Vitamin C

Ascorbic acid

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Functions

  • formation of intracellular cement substances in a variety of tissues
    • skin, dentin, cartilage, and bone matrix
    • important in healing of wounds and fractures of bones
  • increases resistance to infections
  • facilitates absorption of iron

Deficiency

Mild

  • lowered resistance to infections
  • joint tenderness
  • susceptibility to dental caries, pyorrhea, and bleeding gums

Severe

  • hemorrhage
  • anemia
  • scurvy

Characteristics

  • soluble in water
  • easily destroyed by oxidation
    • heat hastens process
  • lost in cooking
    • particularly if water in which food was cooked is discarded
  • loss is greater if cooked in iron or copper utensils
  • quick-frozen foods lose little
  • stored in the body to limited extent

Good Sources

Natural

  • Most fresh fruits and vegetables
  • Fruits
    • citrus fruit, strawberries, cantaloupe
  • Vegetables
    • tomatoes, peppers, broccoli, potatoes, kale, cabbage, cauliflower, brussels sprouts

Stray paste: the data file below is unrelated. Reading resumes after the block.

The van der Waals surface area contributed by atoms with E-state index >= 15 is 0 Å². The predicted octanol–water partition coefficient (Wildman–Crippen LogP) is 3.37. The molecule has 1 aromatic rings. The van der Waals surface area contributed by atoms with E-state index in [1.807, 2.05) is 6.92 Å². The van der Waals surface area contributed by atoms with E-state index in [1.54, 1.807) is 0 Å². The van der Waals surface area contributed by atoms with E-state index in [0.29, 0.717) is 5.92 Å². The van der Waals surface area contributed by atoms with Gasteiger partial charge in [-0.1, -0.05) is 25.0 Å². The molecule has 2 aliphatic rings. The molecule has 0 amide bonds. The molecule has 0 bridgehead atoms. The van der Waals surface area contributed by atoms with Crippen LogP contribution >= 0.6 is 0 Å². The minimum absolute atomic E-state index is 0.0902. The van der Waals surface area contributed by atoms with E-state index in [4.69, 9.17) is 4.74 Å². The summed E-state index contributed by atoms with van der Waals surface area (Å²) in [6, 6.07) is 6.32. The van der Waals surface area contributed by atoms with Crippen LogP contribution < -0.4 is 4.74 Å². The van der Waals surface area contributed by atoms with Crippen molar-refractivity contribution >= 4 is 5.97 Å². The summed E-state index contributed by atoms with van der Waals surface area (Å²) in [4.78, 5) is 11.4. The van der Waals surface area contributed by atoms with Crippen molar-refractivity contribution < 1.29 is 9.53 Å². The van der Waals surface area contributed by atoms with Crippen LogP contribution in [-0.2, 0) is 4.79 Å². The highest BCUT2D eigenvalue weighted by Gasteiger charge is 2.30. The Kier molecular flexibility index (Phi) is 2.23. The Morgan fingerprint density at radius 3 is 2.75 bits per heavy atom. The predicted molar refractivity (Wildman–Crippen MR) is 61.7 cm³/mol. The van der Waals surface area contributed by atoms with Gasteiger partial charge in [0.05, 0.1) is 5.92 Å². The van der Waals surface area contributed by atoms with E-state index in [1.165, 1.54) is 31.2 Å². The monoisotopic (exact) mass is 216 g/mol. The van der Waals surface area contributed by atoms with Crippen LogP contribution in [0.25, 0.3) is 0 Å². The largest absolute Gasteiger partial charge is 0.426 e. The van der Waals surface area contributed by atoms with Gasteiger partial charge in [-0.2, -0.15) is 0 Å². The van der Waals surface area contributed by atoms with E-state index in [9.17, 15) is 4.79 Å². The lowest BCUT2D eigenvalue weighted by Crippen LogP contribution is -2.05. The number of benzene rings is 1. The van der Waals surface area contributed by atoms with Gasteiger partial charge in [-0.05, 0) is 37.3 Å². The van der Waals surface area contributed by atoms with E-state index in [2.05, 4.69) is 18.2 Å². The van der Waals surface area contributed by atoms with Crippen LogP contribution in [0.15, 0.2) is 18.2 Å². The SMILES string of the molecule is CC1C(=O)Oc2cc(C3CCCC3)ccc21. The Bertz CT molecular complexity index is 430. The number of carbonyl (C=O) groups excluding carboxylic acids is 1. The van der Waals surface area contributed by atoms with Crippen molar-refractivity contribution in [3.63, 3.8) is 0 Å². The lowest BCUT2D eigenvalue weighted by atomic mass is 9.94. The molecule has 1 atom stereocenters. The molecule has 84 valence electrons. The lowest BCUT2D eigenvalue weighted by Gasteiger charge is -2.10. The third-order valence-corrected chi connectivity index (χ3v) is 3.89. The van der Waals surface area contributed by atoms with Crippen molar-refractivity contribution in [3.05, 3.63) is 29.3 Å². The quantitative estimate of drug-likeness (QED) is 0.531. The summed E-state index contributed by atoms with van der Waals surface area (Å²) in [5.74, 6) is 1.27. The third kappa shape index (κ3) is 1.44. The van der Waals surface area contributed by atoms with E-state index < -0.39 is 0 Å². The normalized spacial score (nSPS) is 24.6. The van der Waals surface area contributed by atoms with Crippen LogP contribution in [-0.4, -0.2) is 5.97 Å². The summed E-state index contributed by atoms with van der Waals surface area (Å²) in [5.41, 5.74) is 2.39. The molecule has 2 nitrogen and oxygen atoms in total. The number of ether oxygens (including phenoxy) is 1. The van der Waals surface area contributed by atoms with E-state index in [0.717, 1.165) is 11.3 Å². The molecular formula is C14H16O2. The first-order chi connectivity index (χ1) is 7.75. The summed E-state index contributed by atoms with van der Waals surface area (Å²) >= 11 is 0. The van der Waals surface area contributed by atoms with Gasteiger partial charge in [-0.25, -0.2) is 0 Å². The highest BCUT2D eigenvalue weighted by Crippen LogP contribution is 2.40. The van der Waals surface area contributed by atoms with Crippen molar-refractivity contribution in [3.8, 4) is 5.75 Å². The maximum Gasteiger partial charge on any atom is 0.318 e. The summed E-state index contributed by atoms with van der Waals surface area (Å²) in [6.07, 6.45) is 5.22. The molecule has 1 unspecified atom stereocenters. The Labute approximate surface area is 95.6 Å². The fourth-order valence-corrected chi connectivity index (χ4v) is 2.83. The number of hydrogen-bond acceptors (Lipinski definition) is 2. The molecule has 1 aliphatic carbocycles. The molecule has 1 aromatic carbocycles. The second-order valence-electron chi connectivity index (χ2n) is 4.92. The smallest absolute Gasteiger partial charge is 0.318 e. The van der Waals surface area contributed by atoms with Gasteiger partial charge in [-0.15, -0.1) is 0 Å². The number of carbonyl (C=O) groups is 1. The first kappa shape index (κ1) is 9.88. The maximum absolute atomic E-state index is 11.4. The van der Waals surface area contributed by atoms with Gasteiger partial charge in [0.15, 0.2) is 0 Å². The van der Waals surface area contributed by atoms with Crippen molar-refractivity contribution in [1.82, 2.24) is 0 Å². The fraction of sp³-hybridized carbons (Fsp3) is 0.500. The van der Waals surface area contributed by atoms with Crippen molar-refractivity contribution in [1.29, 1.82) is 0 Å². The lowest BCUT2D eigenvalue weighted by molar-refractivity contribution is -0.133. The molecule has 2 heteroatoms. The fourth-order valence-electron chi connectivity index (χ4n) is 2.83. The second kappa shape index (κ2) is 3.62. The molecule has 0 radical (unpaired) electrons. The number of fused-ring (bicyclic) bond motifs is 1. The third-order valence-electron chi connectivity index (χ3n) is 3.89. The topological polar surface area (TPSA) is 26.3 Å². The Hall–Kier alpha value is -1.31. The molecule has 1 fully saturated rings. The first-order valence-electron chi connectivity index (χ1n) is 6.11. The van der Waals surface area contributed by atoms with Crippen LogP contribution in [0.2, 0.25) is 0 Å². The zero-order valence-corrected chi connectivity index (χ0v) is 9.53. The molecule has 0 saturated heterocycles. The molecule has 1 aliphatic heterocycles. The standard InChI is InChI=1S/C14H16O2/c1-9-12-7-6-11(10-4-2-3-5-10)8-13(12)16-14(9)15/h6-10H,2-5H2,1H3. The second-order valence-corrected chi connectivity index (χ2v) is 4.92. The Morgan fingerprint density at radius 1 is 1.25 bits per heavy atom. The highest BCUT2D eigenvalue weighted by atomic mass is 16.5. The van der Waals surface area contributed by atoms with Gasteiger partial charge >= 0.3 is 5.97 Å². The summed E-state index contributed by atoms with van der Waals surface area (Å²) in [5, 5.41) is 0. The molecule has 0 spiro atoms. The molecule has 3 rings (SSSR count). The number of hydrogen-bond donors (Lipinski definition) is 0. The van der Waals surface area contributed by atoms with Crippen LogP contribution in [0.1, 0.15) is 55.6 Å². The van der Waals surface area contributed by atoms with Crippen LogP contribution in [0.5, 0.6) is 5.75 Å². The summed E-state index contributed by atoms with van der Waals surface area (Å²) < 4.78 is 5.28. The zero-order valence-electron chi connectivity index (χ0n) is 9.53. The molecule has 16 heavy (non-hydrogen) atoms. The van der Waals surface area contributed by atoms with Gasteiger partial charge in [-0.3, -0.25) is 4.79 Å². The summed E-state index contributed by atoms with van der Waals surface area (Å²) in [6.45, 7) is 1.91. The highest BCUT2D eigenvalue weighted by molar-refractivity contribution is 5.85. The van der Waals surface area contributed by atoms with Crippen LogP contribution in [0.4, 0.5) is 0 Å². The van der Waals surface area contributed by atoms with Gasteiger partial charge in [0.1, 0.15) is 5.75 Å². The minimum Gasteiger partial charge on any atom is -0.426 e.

• Meats
    • Raw liver, other organ meats, raw oysters,

Food Quantity mg
Orange 1 medium 70
Green pepper 1/2 cup 56
Broccoli, raw 1 cup 82
Tomato juice 8 oz 44
Raw beef liver 100 gm 31
Raw oysters 100 gm 30

Artificial

  • ascorbic acid
  • cevitamic acid

Recommended Daily Allowances (RDA)

  • Males (11 yrs. and older)
    • 90 mg
    • 50-60 mg
  • Females (11 yrs. and older)
    • 75 mg
    • 50-60 mg
  • Pregnant females
    • 80 mg
  • Lactating females
    • 100 mg
  • Children
    • 45 mg
  • Infants
    • 35 mg
  • Varied values reflect different references

Tolerable Upper Intake Levels (UL)

  • Adults (19 to 50 yrs)
    • 2,000 mg

Intakes above UL may lead to negative health consequences.

Supplementation

  • 250 to 500 mgs a day for smokers.
  • Larger doses may cause diarrhea.

Also see detailed report of Vitamin C.


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